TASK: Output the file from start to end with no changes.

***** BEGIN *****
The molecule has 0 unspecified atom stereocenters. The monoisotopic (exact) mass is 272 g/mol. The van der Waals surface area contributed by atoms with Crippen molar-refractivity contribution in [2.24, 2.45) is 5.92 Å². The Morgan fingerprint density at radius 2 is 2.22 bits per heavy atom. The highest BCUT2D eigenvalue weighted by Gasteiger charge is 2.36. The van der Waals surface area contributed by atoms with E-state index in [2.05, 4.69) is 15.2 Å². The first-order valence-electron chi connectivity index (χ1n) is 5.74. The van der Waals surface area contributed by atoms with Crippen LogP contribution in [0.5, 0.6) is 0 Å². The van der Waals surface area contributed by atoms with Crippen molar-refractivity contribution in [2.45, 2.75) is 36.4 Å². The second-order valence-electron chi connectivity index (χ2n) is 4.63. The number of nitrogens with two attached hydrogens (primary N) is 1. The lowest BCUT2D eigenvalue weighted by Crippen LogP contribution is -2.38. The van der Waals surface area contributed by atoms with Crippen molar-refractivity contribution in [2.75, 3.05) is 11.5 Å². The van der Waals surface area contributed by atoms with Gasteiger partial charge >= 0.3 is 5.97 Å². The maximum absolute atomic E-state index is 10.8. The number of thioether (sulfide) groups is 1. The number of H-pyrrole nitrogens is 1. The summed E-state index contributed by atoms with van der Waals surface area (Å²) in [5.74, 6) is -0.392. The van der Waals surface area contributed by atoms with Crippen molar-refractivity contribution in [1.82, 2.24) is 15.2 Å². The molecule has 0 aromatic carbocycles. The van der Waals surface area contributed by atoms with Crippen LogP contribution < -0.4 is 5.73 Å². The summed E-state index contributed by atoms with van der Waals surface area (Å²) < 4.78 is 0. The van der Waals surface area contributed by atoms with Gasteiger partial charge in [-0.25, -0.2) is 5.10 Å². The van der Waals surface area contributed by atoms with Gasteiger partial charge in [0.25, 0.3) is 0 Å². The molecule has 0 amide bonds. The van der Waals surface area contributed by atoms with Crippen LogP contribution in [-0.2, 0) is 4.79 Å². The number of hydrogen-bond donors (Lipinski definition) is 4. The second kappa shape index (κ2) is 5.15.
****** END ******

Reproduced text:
The molecule has 0 unspecified atom stereocenters. The monoisotopic (exact) mass is 272 g/mol. The van der Waals surface area contributed by atoms with Crippen molar-refractivity contribution in [2.24, 2.45) is 5.92 Å². The Morgan fingerprint density at radius 2 is 2.22 bits per heavy atom. The highest BCUT2D eigenvalue weighted by Gasteiger charge is 2.36. The van der Waals surface area contributed by atoms with E-state index in [2.05, 4.69) is 15.2 Å². The first-order valence-electron chi connectivity index (χ1n) is 5.74. The van der Waals surface area contributed by atoms with Crippen LogP contribution in [0.5, 0.6) is 0 Å². The van der Waals surface area contributed by atoms with Crippen molar-refractivity contribution in [2.45, 2.75) is 36.4 Å². The second-order valence-electron chi connectivity index (χ2n) is 4.63. The number of nitrogens with two attached hydrogens (primary N) is 1. The lowest BCUT2D eigenvalue weighted by Crippen LogP contribution is -2.38. The van der Waals surface area contributed by atoms with Crippen molar-refractivity contribution in [2.75, 3.05) is 11.5 Å². The van der Waals surface area contributed by atoms with Gasteiger partial charge >= 0.3 is 5.97 Å². The maximum absolute atomic E-state index is 10.8. The number of thioether (sulfide) groups is 1. The number of H-pyrrole nitrogens is 1. The summed E-state index contributed by atoms with van der Waals surface area (Å²) in [5.74, 6) is -0.392. The van der Waals surface area contributed by atoms with Crippen molar-refractivity contribution in [1.82, 2.24) is 15.2 Å². The molecule has 0 aromatic carbocycles. The van der Waals surface area contributed by atoms with Crippen LogP contribution < -0.4 is 5.73 Å². The summed E-state index contributed by atoms with van der Waals surface area (Å²) < 4.78 is 0. The van der Waals surface area contributed by atoms with Gasteiger partial charge in [-0.25, -0.2) is 5.10 Å². The van der Waals surface area contributed by atoms with Gasteiger partial charge in [0.25, 0.3) is 0 Å². The molecule has 0 amide bonds. The van der Waals surface area contributed by atoms with Crippen LogP contribution in [-0.2, 0) is 4.79 Å². The number of hydrogen-bond donors (Lipinski definition) is 4. The second kappa shape index (κ2) is 5.15.